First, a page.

Quebrada Pro Wrestling, Puroresu, & Mixed Martial Arts Reviews by Mike Lorefice

Best Matches Seen July 2017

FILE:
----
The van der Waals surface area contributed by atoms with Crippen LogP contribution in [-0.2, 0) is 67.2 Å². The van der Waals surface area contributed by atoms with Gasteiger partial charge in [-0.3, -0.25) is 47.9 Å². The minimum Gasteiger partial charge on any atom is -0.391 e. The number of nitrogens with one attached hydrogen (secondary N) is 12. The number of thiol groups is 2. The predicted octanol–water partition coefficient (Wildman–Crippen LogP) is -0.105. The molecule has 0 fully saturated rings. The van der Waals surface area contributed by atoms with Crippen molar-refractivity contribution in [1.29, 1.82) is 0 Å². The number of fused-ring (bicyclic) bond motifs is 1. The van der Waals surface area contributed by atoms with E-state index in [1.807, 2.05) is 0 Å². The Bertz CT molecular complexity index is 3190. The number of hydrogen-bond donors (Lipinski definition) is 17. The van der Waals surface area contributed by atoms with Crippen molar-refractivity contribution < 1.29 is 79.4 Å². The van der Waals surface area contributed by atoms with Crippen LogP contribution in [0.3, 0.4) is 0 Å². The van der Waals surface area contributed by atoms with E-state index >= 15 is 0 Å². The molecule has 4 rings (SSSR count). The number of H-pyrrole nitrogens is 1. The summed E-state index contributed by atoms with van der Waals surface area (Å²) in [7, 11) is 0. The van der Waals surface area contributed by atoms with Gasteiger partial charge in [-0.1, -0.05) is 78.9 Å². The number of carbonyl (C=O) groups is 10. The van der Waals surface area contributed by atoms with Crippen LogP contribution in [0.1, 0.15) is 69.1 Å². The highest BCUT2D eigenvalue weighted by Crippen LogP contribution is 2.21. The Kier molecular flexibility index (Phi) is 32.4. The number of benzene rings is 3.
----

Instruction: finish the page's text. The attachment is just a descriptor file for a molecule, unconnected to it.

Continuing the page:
DEEP 66 IMPACT 4/29/14, DEEP Welterweight Title Decision Match: Yuta Watanabe vs. Taisuke Okuno R3 0:26. An interesting fight because Okuno was seemingly the far better standup fighter at the start of the fight, and he was able to keep the fight where he wanted it for the most part, but he wound up losing fairly decisively because he just did what he did without every doing anything to obstruct Watanabe. Okuno is quick, moves well, and has a big right hand that he's always trying to set up by mixing his left hand leads, using hooks to the body & head as well as the traditional jab. He basically only punches, but he's finished a lot of fights (10 of his 12 wins coming into this fight) with his fists, so he had reason to be confident, apart from the fact that Watanabe was so easily defending his attacks. Watanabe was extremely calm & very much about economy. He wasted no energy & no movement, and was very precise in his attempts. His takedowns didn't always succeed, but you had to defend them properly & well to make them fail, and that was the key to this fight because his big advantage was conditioning. Watanabe gave one of the most patient performances I've ever seen. He was just blocking strikes for the first few minutes letting Okuno wear himself out & while learning his patterns. Watanabe's plan certainly wasn't to slug it out, but his attempts to wrestle didn't produce anything beyond control, while on the other hand he cut Okuno easily around the eye when he finally started throwing his jab. Okuno must have thrown 10 times as many punches as Watanabe did in the first round, but was rarely connecting, while Watanabe only started throwing late, but landed almost everything & caused the damage. The key factor here was stamina, as everything Watanabe did or didn't do was designed to wear Okuno out, whether it be letting Okuno keep attacking him in standup or never letting his grasp go once he got hold of Okuno, making him fight back to a knee & then fight back to a knee again and then fight back up to his feet rather than just abandoning the takedown when Okuno first stood. Watanabe used his standup to set up the early takedown in the 2nd, and all the energy he made Okuno burn to get loose really changed the fight. Okuno just went all out once he finally broke the grasp, but his mouth was wide open & he was sucking wind. The fight really took off from this point & turned into a big time phone booth slugfest. Okuno was throwing good combinations, changing levels regularly & really concentrating on setting up the right hand, but he was so lost in his own offense that he never bothered to disrupt Watanabe's left jab, so Watanabe just kept tagging the bloody right eye. One of Okuno's problems is he was giving up too much height/reach, so he was stuck fighting inside, which actually negated a lot of his technical advantages, but mostly his simple refusal to defend Watanabe's jab allowed Watanabe to succeed with about as much effort as is required for a relaxing afternoon of quail "hunting". Watanabe didn't follow his jab that well, his right doesn't flow & is rather pushy, but when the jab always lands, and lands to an area that's already injured, the rest is really gravy. The more Okuno got battered & bloodied, the slower he got & the lower his hands dropped, so then Watanabe was able to land seemingly whatever combos he practices on the punching bag because Okuno wasn't making it any more difficult. Since every country needs a zombie, Okuno would certainly be a leading candidate for the Japanese Zombie moniker given he never wavered from what he does, and that's coming forward throwing punch combos. Okuno actually seemed somewhat refreshed to start the 3rd, but either his corner offers no changes or he's incapable of implementing them. In any case, Watanabe knew exactly what was coming & when by this point, and did a nice drop down to slip Okuno's right then came back up with a big left hook. Okuno's legs were gone, and as he wobbled around after taking the follow up right hand, his corner decided this wasn't going to be Day of the Dead & threw in the towel. Very good match.